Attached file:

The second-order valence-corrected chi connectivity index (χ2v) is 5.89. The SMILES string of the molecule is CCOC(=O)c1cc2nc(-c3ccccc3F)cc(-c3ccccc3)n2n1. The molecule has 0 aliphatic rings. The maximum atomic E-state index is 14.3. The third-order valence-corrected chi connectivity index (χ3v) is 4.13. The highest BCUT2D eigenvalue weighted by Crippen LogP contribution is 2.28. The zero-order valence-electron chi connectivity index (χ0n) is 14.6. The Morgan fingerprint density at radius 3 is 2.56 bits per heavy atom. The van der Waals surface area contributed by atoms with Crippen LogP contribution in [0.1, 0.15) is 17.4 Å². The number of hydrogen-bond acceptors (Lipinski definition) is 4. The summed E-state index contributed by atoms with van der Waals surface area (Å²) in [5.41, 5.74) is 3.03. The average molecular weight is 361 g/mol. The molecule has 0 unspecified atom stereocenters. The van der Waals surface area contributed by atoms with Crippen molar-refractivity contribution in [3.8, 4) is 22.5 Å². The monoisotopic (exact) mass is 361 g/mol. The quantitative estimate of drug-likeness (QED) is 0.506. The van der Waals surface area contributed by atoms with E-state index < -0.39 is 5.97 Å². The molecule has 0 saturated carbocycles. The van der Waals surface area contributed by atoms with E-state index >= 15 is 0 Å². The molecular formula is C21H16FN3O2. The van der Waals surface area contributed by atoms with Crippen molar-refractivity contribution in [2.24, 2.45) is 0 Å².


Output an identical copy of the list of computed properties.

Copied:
The second-order valence-corrected chi connectivity index (χ2v) is 5.89. The SMILES string of the molecule is CCOC(=O)c1cc2nc(-c3ccccc3F)cc(-c3ccccc3)n2n1. The molecule has 0 aliphatic rings. The maximum atomic E-state index is 14.3. The third-order valence-corrected chi connectivity index (χ3v) is 4.13. The highest BCUT2D eigenvalue weighted by Crippen LogP contribution is 2.28. The zero-order valence-electron chi connectivity index (χ0n) is 14.6. The Morgan fingerprint density at radius 3 is 2.56 bits per heavy atom. The van der Waals surface area contributed by atoms with Crippen LogP contribution in [0.1, 0.15) is 17.4 Å². The number of hydrogen-bond acceptors (Lipinski definition) is 4. The summed E-state index contributed by atoms with van der Waals surface area (Å²) in [5.41, 5.74) is 3.03. The average molecular weight is 361 g/mol. The molecule has 0 unspecified atom stereocenters. The van der Waals surface area contributed by atoms with Crippen molar-refractivity contribution in [3.8, 4) is 22.5 Å². The monoisotopic (exact) mass is 361 g/mol. The quantitative estimate of drug-likeness (QED) is 0.506. The van der Waals surface area contributed by atoms with E-state index < -0.39 is 5.97 Å². The molecule has 0 saturated carbocycles. The van der Waals surface area contributed by atoms with E-state index >= 15 is 0 Å². The molecular formula is C21H16FN3O2. The van der Waals surface area contributed by atoms with Crippen molar-refractivity contribution in [2.24, 2.45) is 0 Å².